clock menu more-arrow no yes

Filed under:

Bama Basketball Breakdown: #12 Oklahoma

New, comments

A battle of lottery pick point guards will take place Saturday in Coleman Coliseum

NCAA Basketball: Oklahoma at Oklahoma State Rob Ferguson-USA TODAY Sports

For the first time since the very first game of the series, the Alabama Crimson Tide (13-7, 5-3 SEC) will be participating in the Big 12-SEC Challenge Saturday afternoon as the 12th-ranked Oklahoma Sooners (15-4, 5-3 Big 12) come to Tuscaloosa. Accompanying Lon Kruger’s Sooners will be the odds-on favorite to win the Naismith College Player of the Year award, Trae Young. Young has been nothing short of sensational all season, leading the Sooners to as high as a #4 ranking before they went into a bit of a slump recently. However, Oklahoma has since bounced back from getting swept last week by defeating #5 Kansas on their home-court Tuesday night. This team is as good as any Alabama has faced in Tuscaloosa this season, but the Tide have been quite tough to beat in Coleman Coliseum. Can Alabama keep things rolling at home and bounce-back from a tough loss earlier this week?

The Roster

Starting Five

  • POINT 6’2 Trae Young (30.3 PPG, 9.6 APG, 4.2 RPG, 2.0 SPG)
  • GUARD 6’4 Christian James (12.1 PPG, 4.6 RPG, 1.6 APG, 1.3 SPG)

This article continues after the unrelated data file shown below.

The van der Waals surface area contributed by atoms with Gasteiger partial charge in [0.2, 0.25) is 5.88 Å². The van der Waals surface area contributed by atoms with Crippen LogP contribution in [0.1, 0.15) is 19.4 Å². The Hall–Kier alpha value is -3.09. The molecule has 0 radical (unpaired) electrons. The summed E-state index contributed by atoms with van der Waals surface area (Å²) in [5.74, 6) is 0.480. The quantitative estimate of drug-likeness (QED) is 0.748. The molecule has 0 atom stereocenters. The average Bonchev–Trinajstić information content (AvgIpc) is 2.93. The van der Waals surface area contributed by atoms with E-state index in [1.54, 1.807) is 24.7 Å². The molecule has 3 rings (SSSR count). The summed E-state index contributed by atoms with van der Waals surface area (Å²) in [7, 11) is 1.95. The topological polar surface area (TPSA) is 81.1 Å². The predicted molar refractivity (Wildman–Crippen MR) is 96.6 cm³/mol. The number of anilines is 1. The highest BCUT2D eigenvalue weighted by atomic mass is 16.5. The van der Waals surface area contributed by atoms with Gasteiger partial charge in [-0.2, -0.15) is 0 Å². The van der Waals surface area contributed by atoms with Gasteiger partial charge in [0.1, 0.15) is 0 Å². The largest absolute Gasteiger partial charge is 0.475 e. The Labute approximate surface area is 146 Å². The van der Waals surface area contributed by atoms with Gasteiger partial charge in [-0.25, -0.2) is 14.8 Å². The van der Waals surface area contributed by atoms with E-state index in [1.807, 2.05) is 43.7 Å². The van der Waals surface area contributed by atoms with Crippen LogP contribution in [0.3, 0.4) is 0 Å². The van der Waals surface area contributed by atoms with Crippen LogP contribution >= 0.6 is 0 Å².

• WING 6’6 Rashard Odomes (6.7 PPG, 3.6 RPG, 1.3 APG)
  • POST 6’9 Brady Manek (11.3 PPG, 5.2 RPG, 0.5 APG, 0.7 BPG)
  • POST 6’9 Khadeem Lattin (7.5 PPG, 6.4 RPG, 0.6 APG, 1.2 SPG, 2.2 BPG)

Yes, you read Young’s stat-line correctly. 30 points and 10 assists per game. He leads the country in both categories, unsurprisingly. Young averages 19.9 FGA per game, but it’s justified when he’s shooting 45.1%/40.0%/83.6%. His range is seemingly endless, as he’s known to pull up from Steph Curry range at least once a game. Curry is honestly an apt comparison for Young. He’s incredible. His AST% is an insane 54.0%! In other words, over half of his teammates’ made field goals come off of his passes. His USG% (Usage Percentage; an estimate of the percentage of team plays used by a player while he is on the floor) is 39.0%. His Win Shares (an estimate of the number of wins contributed by a player) is 4.5. Rounded up, that means Young is the difference in Oklahoma being 15-4 and 10-9. That’s outrageous.

Oh, and he has teammates too. James and Odomes have been very nice complementary shooters in the back-court (James: 48.2%/40.0%/75.0%; Odomes: 52.4%/42.9%/58.8%), and if either of them gets hot it becomes incredibly difficult to contain the Sooner offense. Manek, the other true freshman that’s overshadowed by Young, can also shoot the ball (50.9%/43.4%/52.9%), making him a match-up nightmare on pick-and-pops with Young. Lattin is the lone remaining significant contributor from Oklahoma’s Final Four team from two years ago. He is a perfect fit on a team with a number of shooters who can stretch the floor. There’s nothing spectacular about his offensive game, but he takes advantage of that extra space, scoring at a 60.2% clip from the floor. His 15.2% REB% and 9.3% BLK% are pivotal to OU’s success.

The Bench

  • GUARD 6’2 Jordan Shepherd (3.3 PPG, 1.7 APG, 0.9 RPG)
  • GUARD 6’5 Kameron McGusty (8.3 PPG, 2.2 RPG, 0.4 APG)
  • WING 6’7 Kristian Doolittle (2.6 PPG, 3.8 RPG, 0.8 APG)